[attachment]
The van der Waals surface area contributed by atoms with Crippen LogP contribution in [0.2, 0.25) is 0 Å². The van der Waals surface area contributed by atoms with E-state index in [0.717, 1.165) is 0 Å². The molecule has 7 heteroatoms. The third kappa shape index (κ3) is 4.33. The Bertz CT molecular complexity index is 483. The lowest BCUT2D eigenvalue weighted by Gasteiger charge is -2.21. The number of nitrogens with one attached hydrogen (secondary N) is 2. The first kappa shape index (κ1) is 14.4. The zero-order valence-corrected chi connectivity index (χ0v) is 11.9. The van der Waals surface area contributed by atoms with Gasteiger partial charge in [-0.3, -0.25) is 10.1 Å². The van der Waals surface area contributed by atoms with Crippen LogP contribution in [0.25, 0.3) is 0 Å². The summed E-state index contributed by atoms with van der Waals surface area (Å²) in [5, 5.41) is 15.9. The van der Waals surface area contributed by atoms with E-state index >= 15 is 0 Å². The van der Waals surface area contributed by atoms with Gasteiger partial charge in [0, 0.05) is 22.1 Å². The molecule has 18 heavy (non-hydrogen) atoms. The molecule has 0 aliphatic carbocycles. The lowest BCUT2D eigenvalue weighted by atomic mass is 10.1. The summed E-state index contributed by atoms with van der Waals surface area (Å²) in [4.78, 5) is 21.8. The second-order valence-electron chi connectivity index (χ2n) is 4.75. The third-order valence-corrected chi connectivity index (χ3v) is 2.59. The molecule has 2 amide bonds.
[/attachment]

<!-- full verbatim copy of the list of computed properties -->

The van der Waals surface area contributed by atoms with Crippen LogP contribution in [0.2, 0.25) is 0 Å². The van der Waals surface area contributed by atoms with E-state index in [0.717, 1.165) is 0 Å². The molecule has 7 heteroatoms. The third kappa shape index (κ3) is 4.33. The Bertz CT molecular complexity index is 483. The lowest BCUT2D eigenvalue weighted by Gasteiger charge is -2.21. The number of nitrogens with one attached hydrogen (secondary N) is 2. The first kappa shape index (κ1) is 14.4. The zero-order valence-corrected chi connectivity index (χ0v) is 11.9. The van der Waals surface area contributed by atoms with Gasteiger partial charge in [-0.3, -0.25) is 10.1 Å². The van der Waals surface area contributed by atoms with Crippen LogP contribution in [0.25, 0.3) is 0 Å². The summed E-state index contributed by atoms with van der Waals surface area (Å²) in [5, 5.41) is 15.9. The van der Waals surface area contributed by atoms with E-state index >= 15 is 0 Å². The van der Waals surface area contributed by atoms with Gasteiger partial charge in [0, 0.05) is 22.1 Å². The molecule has 18 heavy (non-hydrogen) atoms. The molecule has 0 aliphatic carbocycles. The lowest BCUT2D eigenvalue weighted by atomic mass is 10.1. The summed E-state index contributed by atoms with van der Waals surface area (Å²) in [4.78, 5) is 21.8. The second-order valence-electron chi connectivity index (χ2n) is 4.75. The third-order valence-corrected chi connectivity index (χ3v) is 2.59. The molecule has 2 amide bonds.